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Some physiological and biochemical consequences of psychological postulates

**Author(s):** Grossberg, S. |

**Year:** 1968

**Citation:** Proceedings of the National Academy of Sciences, 60, 758-765

**Abstract:** This note lists some psychological, physiological, and biochemical predictions that have been derived from simple psychological postu]ates. These psychological postulates have been used to derive a nev learning theory, 1-3 which is called the theory of embedding fields. The mathematical variables of the theory have natural psychological labels-such as "presentation of a letter or spatial pattern at time 4," "guess of a letter at time t_1" "stimulus trace," "associational strength," ;etc.-due to the fact that the theory is derived on a psychological basis. Given the psychologically derived theory, one then observes that its mathematical val.iables are already in a form that suggests a neurophysiological, anatomical, and in some cases biochemical labeling for these variables. For example, the theory contains geometrical objects which are readily identified with cell bodies, axons, synaptic knobs, and synapses. It also contains, associated with the geometrical objects, dynamical variables that readily call to mind membrane potentials, spilcing frequencies, transmitter substances, various ions, and the like. Once the mathem:1tical variables are labeled with these suggestive physiological and anatomical labels, the psychologically derived laws of the theory thereupon imply functional relationships between these empiric:11 variables, as well as a psychologia1 rationile for the existence of these relationships in terms of how the brain might learn, remember, and recall what it has learned.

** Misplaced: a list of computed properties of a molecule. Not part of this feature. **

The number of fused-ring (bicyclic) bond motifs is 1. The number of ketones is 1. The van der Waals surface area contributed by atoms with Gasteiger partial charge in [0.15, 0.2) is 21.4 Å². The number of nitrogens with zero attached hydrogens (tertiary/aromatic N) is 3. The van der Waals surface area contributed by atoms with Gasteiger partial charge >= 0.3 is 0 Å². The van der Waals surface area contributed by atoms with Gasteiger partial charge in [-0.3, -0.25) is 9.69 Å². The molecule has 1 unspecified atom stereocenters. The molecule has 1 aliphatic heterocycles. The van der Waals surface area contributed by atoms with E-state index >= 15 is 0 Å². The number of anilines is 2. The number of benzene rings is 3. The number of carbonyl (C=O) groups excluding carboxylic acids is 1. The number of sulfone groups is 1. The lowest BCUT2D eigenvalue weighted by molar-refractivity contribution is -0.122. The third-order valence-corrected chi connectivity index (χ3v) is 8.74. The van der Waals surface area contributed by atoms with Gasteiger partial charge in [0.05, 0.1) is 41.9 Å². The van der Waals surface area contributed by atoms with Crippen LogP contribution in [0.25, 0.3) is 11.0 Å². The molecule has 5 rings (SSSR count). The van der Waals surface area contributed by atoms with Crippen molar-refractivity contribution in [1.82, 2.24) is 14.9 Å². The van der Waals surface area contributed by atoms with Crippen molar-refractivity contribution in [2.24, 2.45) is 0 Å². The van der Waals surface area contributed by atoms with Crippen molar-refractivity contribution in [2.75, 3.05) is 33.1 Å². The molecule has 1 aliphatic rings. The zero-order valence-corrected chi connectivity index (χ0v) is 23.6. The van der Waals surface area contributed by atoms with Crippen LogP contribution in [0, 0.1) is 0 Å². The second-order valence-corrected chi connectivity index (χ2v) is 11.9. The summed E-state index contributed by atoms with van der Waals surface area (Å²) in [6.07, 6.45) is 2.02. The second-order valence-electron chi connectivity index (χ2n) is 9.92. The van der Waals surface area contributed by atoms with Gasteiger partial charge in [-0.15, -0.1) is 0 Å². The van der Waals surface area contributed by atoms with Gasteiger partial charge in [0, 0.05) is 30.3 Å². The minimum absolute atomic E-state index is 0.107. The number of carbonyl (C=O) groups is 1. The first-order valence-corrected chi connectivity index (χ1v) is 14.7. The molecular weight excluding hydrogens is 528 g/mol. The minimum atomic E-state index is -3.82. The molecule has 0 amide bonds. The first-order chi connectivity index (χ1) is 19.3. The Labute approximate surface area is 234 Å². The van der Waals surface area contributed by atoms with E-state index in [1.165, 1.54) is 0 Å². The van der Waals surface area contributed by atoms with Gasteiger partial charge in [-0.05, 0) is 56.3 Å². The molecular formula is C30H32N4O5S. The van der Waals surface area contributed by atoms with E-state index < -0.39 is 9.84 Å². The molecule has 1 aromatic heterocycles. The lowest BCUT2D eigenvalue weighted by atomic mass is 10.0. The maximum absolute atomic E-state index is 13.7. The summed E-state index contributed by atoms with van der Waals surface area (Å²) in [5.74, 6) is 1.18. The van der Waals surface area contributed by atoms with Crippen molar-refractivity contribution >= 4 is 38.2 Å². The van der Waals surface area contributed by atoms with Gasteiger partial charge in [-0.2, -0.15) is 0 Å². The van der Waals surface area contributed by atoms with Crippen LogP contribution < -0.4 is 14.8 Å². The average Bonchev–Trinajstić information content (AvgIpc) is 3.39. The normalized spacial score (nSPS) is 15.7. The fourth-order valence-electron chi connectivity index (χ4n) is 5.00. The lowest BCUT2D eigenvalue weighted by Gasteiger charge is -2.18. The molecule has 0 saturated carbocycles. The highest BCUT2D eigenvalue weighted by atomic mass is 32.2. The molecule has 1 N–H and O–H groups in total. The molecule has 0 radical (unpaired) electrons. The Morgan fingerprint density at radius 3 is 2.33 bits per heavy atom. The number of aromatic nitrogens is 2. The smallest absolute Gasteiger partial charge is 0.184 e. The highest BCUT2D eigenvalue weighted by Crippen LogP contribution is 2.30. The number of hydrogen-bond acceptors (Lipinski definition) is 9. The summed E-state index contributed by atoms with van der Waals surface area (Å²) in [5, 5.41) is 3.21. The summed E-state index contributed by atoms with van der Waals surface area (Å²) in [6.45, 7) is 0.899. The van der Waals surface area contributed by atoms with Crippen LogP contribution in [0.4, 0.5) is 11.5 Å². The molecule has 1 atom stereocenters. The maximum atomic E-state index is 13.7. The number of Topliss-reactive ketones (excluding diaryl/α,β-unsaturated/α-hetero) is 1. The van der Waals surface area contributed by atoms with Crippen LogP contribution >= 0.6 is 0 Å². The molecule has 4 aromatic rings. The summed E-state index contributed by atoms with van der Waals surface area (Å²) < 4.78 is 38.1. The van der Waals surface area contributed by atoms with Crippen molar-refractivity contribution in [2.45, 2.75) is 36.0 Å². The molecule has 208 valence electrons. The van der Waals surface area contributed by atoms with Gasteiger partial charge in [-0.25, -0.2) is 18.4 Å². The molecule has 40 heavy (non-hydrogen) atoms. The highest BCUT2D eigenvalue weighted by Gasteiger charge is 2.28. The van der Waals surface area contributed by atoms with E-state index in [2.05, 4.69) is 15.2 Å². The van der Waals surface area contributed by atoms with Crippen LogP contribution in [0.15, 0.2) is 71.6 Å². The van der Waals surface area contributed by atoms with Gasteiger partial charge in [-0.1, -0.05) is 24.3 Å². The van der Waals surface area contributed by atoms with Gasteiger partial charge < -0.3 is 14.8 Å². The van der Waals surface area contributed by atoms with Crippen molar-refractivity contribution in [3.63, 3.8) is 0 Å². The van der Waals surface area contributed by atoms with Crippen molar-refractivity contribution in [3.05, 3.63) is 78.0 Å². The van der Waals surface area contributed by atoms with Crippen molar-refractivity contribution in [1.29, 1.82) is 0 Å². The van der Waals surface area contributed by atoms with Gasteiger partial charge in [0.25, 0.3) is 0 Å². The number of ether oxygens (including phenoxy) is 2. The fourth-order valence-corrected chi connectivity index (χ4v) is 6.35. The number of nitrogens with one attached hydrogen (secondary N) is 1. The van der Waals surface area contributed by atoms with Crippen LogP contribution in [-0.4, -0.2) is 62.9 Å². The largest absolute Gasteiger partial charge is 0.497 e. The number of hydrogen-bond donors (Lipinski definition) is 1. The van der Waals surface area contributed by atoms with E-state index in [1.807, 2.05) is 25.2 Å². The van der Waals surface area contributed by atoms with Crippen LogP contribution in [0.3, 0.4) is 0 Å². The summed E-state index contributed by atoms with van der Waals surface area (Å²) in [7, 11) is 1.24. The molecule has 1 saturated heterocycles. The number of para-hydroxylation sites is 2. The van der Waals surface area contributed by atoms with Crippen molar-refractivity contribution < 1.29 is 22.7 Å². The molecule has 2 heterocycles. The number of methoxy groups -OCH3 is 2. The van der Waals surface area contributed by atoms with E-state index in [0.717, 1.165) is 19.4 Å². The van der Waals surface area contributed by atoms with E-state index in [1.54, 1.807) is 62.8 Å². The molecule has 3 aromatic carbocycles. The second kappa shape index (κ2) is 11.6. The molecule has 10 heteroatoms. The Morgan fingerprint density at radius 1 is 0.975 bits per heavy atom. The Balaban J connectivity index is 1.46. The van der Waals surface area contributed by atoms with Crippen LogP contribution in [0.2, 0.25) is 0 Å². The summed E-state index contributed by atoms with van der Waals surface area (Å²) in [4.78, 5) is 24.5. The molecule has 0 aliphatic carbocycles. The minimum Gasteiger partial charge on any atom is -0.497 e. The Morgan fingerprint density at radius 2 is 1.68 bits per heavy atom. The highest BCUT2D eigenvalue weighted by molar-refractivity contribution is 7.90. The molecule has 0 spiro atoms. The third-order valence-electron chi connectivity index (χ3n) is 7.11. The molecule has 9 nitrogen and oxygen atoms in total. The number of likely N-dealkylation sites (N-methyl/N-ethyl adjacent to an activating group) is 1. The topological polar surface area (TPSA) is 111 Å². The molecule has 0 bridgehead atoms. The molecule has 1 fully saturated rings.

**Topics: **
Mathematical Foundations of Neural Networks,
**Applications: **
Other,
**Models: **
Other,